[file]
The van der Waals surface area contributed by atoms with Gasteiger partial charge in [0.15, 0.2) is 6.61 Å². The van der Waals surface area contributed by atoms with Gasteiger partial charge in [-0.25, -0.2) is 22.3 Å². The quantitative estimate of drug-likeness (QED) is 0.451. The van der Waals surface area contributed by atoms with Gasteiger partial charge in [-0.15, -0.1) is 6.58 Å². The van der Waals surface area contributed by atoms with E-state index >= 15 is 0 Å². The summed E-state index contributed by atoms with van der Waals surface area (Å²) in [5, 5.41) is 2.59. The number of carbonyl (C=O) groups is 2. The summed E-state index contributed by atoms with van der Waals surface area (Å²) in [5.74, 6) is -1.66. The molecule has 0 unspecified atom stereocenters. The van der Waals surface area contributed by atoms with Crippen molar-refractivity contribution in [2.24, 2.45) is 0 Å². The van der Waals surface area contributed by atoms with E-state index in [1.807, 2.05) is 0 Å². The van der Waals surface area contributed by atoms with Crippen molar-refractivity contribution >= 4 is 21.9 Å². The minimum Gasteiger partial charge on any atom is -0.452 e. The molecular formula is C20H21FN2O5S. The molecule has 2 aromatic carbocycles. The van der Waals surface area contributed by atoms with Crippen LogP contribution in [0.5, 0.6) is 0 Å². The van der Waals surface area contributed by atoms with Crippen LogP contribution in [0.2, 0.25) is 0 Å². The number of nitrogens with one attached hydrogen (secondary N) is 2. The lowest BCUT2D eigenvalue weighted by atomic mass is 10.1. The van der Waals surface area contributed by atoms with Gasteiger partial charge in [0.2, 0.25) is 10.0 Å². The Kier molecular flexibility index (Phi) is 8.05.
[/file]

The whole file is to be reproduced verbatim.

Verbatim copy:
The van der Waals surface area contributed by atoms with Gasteiger partial charge in [0.15, 0.2) is 6.61 Å². The van der Waals surface area contributed by atoms with Gasteiger partial charge in [-0.25, -0.2) is 22.3 Å². The quantitative estimate of drug-likeness (QED) is 0.451. The van der Waals surface area contributed by atoms with Gasteiger partial charge in [-0.15, -0.1) is 6.58 Å². The van der Waals surface area contributed by atoms with E-state index >= 15 is 0 Å². The summed E-state index contributed by atoms with van der Waals surface area (Å²) in [5, 5.41) is 2.59. The number of carbonyl (C=O) groups is 2. The summed E-state index contributed by atoms with van der Waals surface area (Å²) in [5.74, 6) is -1.66. The molecule has 0 unspecified atom stereocenters. The van der Waals surface area contributed by atoms with Crippen molar-refractivity contribution in [2.24, 2.45) is 0 Å². The van der Waals surface area contributed by atoms with E-state index in [1.807, 2.05) is 0 Å². The van der Waals surface area contributed by atoms with Crippen molar-refractivity contribution >= 4 is 21.9 Å². The minimum Gasteiger partial charge on any atom is -0.452 e. The molecular formula is C20H21FN2O5S. The molecule has 2 aromatic carbocycles. The van der Waals surface area contributed by atoms with Crippen LogP contribution in [0.5, 0.6) is 0 Å². The van der Waals surface area contributed by atoms with Crippen LogP contribution in [0.2, 0.25) is 0 Å². The number of nitrogens with one attached hydrogen (secondary N) is 2. The lowest BCUT2D eigenvalue weighted by atomic mass is 10.1. The van der Waals surface area contributed by atoms with Gasteiger partial charge in [0.2, 0.25) is 10.0 Å². The Kier molecular flexibility index (Phi) is 8.05.